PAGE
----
UNMC sparks long-term shifts on corridor

A new housing proposal draws ire from area residents

By: - January 26, 2022 6:02 am

New row houses, apartments and retail buildings would rise northwest of Saddle Creek Road and Pacific Street near UNMC’s campus. (Courtesy of Studio 951)

OMAHA — A $44 million housing and retail campus appears to be next in the lineup of projects fast and furiously changing a midtown Omaha corridor anchored by the expanding University of Nebraska Medical Center.

Nearly 200 market-rate apartments and row houses, a restaurant and a bank would rise on about five acres northwest of Saddle Creek Road and Pacific Street under a proposal by Commercial Investment Properties. To make way, five houses, a sixplex and commercial buildings occupied by landscaping, electrical and party rental equipment businesses would be demolished. 

Developer CIP also seeks City of Omaha approval for tax-increment financing, a public subsidy intended to revive blighted areas by allowing property tax money generated from a new project to be used on eligible development costs. In this case, instead of going to public coffers such as school districts or city government, the new property tax proceeds for about 15 years would be paying off a developer’s loan of $5.1 million (not including interest).

CIP’s proposed apartments — which feature a courtyard, outdoor pool and 280 garage spaces — is the latest in a flurry of private and publicly funded real estate developments, which are poised to shift landscape, population and more in that midtown area for years to come.

Attracted to urban core

Dr. Jeffrey Gold, chancellor of UNMC, calls growth on and around the state-supported campus astounding.

“It just continues to accelerate,” he said. “We continue to recruit incredibly successful faculty, students and staff. That creates resources. … Resources attract more people. It’s a self-perpetuating and accelerated cycle.”

Fueling momentum are job-producing facilities such as the relatively new Buffett Cancer Center and the multibillion-dollar Project NExT, a federal disaster response and medical training center planned to rise on the UNMC and Nebraska Medicine headquarters property.  

Leaders estimate that NExT could create more than 8,700 permanent jobs and $1.3 billion in annual economic impact. 

Last fiscal year, UNMC’s outside grant and contract funding for research, education and public service hit a new record of $228 million and triggered demand for more workers. Gold said many newcomers want to live near their job site — including himself (Gold lives in Midtown Crossing). And, he said, many are attracted to the urban core for its entertainment and arts offerings.

UNMC continues to compete with private developers to buy and control property around its headquarters. The university also has called on a few to help reshape a swath west of Saddle Creek Road as an expansion of its campus.

Bustling corridor

Among projects shaking up that Saddle Creek corridor:

  • A massive 350,000-square-foot administrative complex for UNMC offices, as tall as 17 floors and with restaurants and retailers open to the public, is to start rising as early as this spring at the southwest corner of Saddle Creek Road and Farnam Street.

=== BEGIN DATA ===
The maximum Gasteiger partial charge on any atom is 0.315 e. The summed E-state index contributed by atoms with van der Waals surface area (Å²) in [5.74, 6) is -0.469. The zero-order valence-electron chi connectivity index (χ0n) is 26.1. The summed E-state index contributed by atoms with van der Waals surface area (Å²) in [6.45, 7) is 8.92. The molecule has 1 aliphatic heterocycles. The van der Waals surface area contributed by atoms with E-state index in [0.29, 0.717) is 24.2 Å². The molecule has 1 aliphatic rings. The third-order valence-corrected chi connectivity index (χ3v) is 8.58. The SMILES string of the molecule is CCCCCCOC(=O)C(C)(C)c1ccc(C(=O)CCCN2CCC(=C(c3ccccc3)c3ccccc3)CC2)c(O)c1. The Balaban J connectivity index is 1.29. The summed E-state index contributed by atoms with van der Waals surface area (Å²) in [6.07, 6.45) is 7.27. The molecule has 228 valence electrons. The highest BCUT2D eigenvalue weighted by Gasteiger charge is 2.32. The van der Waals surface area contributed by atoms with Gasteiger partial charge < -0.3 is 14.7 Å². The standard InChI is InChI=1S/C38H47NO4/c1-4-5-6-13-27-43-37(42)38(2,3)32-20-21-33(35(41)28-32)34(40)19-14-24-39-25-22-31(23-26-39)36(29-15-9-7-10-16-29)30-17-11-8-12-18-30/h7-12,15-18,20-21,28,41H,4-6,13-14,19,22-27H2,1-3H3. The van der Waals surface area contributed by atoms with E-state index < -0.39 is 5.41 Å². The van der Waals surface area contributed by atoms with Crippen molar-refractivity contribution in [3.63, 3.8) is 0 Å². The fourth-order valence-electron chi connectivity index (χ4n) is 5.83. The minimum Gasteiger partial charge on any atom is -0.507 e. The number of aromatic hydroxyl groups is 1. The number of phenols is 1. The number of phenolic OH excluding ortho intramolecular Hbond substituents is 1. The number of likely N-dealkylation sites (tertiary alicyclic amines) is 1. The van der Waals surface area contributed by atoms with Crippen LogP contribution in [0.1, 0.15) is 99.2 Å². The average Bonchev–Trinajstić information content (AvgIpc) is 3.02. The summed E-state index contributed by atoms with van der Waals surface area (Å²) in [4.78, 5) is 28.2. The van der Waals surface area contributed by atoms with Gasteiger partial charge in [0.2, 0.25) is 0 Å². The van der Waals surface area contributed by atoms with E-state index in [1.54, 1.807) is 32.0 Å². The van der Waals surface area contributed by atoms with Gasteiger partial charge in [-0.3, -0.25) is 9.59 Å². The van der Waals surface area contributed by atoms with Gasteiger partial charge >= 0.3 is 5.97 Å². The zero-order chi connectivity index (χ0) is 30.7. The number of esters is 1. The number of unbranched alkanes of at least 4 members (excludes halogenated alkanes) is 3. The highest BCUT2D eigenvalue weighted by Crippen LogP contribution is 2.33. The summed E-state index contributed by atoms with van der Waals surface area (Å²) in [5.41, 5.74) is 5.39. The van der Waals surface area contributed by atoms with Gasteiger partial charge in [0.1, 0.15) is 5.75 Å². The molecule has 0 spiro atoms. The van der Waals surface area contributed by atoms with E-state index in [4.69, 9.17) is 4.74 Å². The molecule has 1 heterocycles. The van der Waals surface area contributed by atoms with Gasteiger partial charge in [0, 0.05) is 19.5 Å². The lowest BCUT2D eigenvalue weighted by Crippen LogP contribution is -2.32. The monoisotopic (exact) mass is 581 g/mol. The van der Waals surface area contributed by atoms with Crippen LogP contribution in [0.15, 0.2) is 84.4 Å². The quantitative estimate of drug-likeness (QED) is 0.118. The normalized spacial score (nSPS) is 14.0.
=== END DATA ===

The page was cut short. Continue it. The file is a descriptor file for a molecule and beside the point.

• The City of Omaha has pledged $48 million from transportation and lease-purchase bonds (saying it would not increase taxes) to develop roads, infrastructure and a parking structure on that western expansion of the medical center. The garage, attached to the administrative facility, will sport a unique feature: a pedestrian overpass resembling a small park, crossing over Saddle Creek Road. The goal is to provide safe passage for those walking and biking between the main UNMC campus and the new facilities. 
  • Just west of the administration building will be the “Innovation Hub,” which will renovate and add to the old Omaha Steel Castings industrial tract. Led by GreenSlate Development, the hub will house medical related businesses such as UNeMed, UNeTech and the Nebraska Business Development Center. The site is to include a food hall and community amenities, possibly including hotel rooms.
  • The northwest corner of Saddle Creek Road and Farnam Street has been cleared of buildings and is controlled by UNMC, which has yet to announce a future use. Gold said possibilities include swapping the land for other property UNMC is eyeing.

The medical center’s expansion west of Saddle Creek encompasses about 30 acres, the size of 22 football fields. That doesn’t include numerous newly constructed, privately led apartment buildings, hotels, restaurants and businesses that have claimed a piece of midtown in recent  years.

Shops and retailers in the trendy, fast-growing Blackstone district near 40th and Farnam streets, for example, feed upon activity spurred by the medical campus, developers of that strip say. 

Among others: the 283-unit Duke apartments north of 46th and Dodge streets, and the Dundee Flats mixed-use building at 49th and Dodge and a planned hotel northeast of Saddle Creek and Farnam, adjacent to the new Home2 Suites by Hilton. 

‘Monster’ structure criticized